6. Bible reading/study programs. There are many Bible reading programs out there, but all of them involve one thing – time. The Bible is no small piece of literature – a compilation of 66 books which each have their own unique message but which also depend on each other to comprise the larger message of the gospel.

This creates a challenge because each book contains so much depth that it is virtually impossible to understand one book without camping out in it and studying it for days, weeks, or even months. But at the same time, you cannot understand that book without understanding the other 65 books. So you must choose your poison – either study one book at length to the detriment of the others or read through all of them relatively quickly to both the advantage and detriment of each of them.

However, in 2011 I found what I believe to be the best possible compromise – a read-through-the-Bible-in-90-days plan that exposes a person to the entirety of Scripture but still leaves 9 months to study several books in depth. It’s certainly a challenge to stay on a plan like that, but it is much more beneficial than a “camp out on one book” plan that ignores the rest of Scripture or a “read the Bible in one year plan” which has just enough daily reading to make it difficult to study in depth but not enough to give you a big picture overview of the book.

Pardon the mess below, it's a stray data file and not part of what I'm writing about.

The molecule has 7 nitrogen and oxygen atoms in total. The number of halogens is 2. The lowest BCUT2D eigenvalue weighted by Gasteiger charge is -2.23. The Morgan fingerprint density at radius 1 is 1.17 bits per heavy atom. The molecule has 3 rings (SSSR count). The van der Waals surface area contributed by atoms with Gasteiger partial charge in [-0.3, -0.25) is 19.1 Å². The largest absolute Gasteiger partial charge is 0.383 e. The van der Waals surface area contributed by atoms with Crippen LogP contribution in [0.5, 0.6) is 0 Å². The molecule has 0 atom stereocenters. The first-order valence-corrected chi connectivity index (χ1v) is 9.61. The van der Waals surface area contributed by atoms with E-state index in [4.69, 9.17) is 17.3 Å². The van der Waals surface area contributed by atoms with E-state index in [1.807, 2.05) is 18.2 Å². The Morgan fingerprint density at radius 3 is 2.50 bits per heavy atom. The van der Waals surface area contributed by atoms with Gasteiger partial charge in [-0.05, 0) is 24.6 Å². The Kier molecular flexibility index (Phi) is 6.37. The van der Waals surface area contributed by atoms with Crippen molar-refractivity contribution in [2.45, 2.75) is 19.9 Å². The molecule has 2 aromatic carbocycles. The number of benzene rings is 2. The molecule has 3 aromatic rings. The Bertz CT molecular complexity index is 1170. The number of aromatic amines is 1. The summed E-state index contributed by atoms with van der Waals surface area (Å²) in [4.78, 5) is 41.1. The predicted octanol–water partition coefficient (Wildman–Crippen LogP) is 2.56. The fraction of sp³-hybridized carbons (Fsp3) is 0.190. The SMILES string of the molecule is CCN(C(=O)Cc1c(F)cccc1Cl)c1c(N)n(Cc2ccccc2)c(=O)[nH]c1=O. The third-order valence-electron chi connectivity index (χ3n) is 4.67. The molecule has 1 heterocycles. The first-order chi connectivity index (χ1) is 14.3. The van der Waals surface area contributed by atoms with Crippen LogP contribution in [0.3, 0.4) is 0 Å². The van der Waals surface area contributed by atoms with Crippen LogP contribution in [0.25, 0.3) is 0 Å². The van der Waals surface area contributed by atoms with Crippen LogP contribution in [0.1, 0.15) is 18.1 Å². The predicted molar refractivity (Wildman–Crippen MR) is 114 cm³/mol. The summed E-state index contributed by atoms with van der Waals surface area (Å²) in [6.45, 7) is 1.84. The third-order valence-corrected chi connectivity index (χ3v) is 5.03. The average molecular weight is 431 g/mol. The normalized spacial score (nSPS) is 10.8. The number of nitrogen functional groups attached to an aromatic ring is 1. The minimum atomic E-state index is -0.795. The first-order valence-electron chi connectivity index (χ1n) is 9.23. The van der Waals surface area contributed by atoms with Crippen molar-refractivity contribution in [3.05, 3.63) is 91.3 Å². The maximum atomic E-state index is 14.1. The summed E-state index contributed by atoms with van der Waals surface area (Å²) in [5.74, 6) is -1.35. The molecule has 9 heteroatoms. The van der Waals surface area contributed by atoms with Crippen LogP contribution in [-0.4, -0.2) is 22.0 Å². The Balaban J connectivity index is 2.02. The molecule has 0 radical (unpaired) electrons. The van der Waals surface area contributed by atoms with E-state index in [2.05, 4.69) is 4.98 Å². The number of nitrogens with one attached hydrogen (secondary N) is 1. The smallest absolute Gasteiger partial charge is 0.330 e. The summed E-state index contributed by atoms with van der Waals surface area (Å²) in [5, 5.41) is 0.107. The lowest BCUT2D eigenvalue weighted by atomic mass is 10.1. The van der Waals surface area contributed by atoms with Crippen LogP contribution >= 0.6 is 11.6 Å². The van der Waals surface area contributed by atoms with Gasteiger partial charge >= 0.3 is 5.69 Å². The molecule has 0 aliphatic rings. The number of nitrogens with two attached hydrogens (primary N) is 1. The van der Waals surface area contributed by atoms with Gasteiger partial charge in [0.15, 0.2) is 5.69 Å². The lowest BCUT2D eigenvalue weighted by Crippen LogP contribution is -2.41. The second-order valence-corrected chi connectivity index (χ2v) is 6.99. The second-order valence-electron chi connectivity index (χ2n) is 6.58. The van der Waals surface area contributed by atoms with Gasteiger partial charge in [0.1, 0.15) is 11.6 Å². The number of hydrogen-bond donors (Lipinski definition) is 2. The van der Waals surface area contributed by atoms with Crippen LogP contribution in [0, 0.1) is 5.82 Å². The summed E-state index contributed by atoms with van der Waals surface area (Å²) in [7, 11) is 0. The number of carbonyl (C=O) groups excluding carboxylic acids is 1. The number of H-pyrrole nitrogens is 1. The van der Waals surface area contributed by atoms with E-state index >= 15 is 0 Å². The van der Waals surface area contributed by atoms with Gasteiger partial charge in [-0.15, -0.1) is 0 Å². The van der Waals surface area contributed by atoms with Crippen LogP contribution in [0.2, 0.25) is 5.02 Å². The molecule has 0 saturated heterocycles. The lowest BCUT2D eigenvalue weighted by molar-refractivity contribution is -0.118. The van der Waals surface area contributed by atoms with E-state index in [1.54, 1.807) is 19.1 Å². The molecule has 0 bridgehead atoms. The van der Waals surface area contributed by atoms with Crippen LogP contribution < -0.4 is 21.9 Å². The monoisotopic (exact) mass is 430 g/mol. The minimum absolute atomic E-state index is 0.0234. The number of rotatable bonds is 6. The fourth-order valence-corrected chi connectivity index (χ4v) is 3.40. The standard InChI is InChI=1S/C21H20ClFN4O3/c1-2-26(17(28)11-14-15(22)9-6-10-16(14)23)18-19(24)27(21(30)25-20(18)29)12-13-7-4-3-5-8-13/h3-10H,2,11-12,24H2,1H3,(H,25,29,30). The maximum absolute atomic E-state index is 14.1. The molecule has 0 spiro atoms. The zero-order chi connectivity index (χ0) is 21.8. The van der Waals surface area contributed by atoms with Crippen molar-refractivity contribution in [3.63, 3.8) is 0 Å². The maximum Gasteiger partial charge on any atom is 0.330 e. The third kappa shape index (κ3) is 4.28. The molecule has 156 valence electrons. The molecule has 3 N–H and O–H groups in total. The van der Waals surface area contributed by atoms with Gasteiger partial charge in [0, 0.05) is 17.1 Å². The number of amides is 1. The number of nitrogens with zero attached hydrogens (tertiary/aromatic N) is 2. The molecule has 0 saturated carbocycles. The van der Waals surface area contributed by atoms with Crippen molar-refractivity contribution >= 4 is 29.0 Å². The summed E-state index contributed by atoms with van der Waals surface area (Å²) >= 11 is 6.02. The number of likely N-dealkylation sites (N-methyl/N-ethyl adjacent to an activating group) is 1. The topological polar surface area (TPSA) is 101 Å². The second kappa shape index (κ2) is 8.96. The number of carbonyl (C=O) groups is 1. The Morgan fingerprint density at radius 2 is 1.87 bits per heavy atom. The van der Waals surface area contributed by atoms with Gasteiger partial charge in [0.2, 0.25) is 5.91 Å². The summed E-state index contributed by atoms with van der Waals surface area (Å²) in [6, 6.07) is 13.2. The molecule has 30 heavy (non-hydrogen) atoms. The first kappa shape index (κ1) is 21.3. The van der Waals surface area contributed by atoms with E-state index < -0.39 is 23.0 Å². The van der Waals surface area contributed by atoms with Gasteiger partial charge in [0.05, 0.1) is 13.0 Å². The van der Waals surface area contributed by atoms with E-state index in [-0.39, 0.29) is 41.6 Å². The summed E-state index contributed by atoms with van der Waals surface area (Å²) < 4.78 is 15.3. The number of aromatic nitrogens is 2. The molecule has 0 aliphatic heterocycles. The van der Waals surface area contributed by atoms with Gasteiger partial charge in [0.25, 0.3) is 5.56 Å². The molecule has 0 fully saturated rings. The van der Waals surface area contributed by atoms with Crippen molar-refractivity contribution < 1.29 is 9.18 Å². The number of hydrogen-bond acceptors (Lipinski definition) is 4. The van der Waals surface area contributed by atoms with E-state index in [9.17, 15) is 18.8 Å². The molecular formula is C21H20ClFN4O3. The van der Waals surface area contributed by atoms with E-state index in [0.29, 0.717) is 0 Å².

Many people object that 90 days forces you to read through the Bible too quickly to digest what you’re reading. I 100% disagree. I feel like that is the perfect amount of time for catching on to some of the major themes and ideas that the authors were trying to communicate. Many, if not all the books of the Bible were written under the assumption that the audience would read through them quickly. As such, there are many things that you pick up on reading through a book in 1, 2, or 3 days that you would not pick up on in 10 days. If there is something you don’t understand that you would like to camp out on, you can make a note of it and come back to it after the 90 days is up. You still have 9 more months for in depth study!